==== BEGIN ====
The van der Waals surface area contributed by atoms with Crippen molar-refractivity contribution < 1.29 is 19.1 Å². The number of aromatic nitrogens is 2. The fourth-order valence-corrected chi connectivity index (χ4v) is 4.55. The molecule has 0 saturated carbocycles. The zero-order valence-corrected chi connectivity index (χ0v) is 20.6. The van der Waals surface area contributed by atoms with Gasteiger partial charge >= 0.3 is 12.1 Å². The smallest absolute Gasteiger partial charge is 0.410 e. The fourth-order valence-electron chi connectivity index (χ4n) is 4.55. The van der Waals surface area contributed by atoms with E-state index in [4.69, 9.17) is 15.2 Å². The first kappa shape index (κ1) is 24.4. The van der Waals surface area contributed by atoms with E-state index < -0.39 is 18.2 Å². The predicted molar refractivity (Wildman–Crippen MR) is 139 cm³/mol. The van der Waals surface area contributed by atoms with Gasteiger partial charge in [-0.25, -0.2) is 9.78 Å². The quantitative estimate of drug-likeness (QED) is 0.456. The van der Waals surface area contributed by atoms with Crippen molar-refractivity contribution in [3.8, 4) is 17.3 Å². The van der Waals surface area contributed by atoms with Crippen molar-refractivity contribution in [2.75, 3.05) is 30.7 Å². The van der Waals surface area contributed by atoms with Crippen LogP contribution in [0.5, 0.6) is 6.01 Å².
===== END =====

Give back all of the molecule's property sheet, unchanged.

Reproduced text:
The van der Waals surface area contributed by atoms with Crippen molar-refractivity contribution < 1.29 is 19.1 Å². The number of aromatic nitrogens is 2. The fourth-order valence-corrected chi connectivity index (χ4v) is 4.55. The molecule has 0 saturated carbocycles. The zero-order valence-corrected chi connectivity index (χ0v) is 20.6. The van der Waals surface area contributed by atoms with Gasteiger partial charge >= 0.3 is 12.1 Å². The smallest absolute Gasteiger partial charge is 0.410 e. The fourth-order valence-electron chi connectivity index (χ4n) is 4.55. The van der Waals surface area contributed by atoms with E-state index in [4.69, 9.17) is 15.2 Å². The first kappa shape index (κ1) is 24.4. The van der Waals surface area contributed by atoms with E-state index < -0.39 is 18.2 Å². The predicted molar refractivity (Wildman–Crippen MR) is 139 cm³/mol. The van der Waals surface area contributed by atoms with Gasteiger partial charge in [-0.25, -0.2) is 9.78 Å². The quantitative estimate of drug-likeness (QED) is 0.456. The van der Waals surface area contributed by atoms with Crippen molar-refractivity contribution in [3.8, 4) is 17.3 Å². The van der Waals surface area contributed by atoms with Crippen molar-refractivity contribution in [2.75, 3.05) is 30.7 Å². The van der Waals surface area contributed by atoms with Crippen LogP contribution in [0.5, 0.6) is 6.01 Å².